Together, those House and Senate bills address most of the issues listed above, although in different ways. All include proposed revisions to some existing laws covered in this report.


Date of Report: June 29, 2012
Number of Pages: 65
Order Number: R42114
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Wednesday, July 4, 2012

Chemical Facility Security: Issues and Options for the 112th Congress


Dana A. Shea
Specialist in Science and Technology Policy

The Department of Homeland Security (DHS) has statutory authority to regulate chemical facilities for security purposes. The 112th Congress has extended this authority through October 4, 2012. The Obama Administration has requested a one-year extension of this authority until October 4, 2013. Congressional policymakers have debated the scope and details of reauthorization and continue to consider legislation establishing an authority with longer duration. Some Members of Congress support an extension, either short- or long-term, of the existing authority. Other Members call for revision and more extensive codification of chemical facility security regulatory provisions. Questions regarding the current law’s effectiveness in reducing chemical facility risk and the sufficiency of federal funding for chemical facility security exacerbate the tension between continuing current policies and changing the statutory authority.

The DHS is in the process of implementing the authorized regulations, called chemical facility anti-terrorism standards (CFATS). The DHS finalized CFATS regulations in 2007. No chemical facilities have completed the CFATS process, which starts with information submission by chemical facilities and finishes with inspection and approval of facility security measures by DHS. Several factors, including the amount of detailed information provided to DHS, effectiveness of DHS program management, and the availability of CFATS inspectors, likely complicate the inspection process and lead to delays in inspection. Policymakers have questioned whether the compliance rate with CFATS is sufficient to address this homeland security issue.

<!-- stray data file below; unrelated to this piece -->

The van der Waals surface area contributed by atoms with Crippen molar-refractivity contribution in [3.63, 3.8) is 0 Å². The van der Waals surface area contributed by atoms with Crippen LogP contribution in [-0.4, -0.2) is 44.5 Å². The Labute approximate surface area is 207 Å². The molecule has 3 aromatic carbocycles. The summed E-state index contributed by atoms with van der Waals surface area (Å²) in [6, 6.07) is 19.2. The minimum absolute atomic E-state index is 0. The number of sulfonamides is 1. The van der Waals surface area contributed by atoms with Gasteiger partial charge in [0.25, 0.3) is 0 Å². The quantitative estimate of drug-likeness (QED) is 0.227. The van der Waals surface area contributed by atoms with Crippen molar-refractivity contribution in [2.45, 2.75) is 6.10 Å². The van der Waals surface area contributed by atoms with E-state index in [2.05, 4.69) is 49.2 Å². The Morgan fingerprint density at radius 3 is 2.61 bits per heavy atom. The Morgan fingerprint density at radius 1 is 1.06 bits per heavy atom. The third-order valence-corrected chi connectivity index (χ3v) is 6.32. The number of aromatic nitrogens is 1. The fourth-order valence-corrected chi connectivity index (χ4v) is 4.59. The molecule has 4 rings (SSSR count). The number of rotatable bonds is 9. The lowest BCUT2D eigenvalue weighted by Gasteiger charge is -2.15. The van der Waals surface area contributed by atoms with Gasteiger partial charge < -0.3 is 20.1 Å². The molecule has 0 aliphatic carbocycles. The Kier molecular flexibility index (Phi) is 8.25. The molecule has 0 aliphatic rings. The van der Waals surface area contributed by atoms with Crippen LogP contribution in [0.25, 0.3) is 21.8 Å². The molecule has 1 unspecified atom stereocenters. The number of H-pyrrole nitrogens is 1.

Key policy issues debated in previous Congresses contribute to the current reauthorization debate. These issues include the adequacy of DHS resources and efforts; the appropriateness and scope of federal preemption of state chemical facility security activities; the availability of information for public comment, potential litigation, and congressional oversight; the range of facilities that DHS identifies as chemical facilities; and the ability of inherently safer technologies to achieve security goals.

The 112th Congress might take various approaches to this issue. Congress might allow the statutory authority to expire but continue providing appropriations to administer the regulations. Congress might permanently or temporarily extend the statutory authority to observe the impact of the current regulations and, if necessary, address any perceived weaknesses at a later date. Congress might codify the existing regulations in statute and reduce the discretion available to the Secretary of Homeland Security to change the current regulatory framework. Alternatively, Congress might substantively change the current regulation’s implementation, scope, or impact by amending the existing statute or creating a new one. Finally, Congress might choose to terminate the program by allowing its authority to lapse and removing funding for the program. This last approach would leave chemical facility security regulation to the discretion of state and local governments.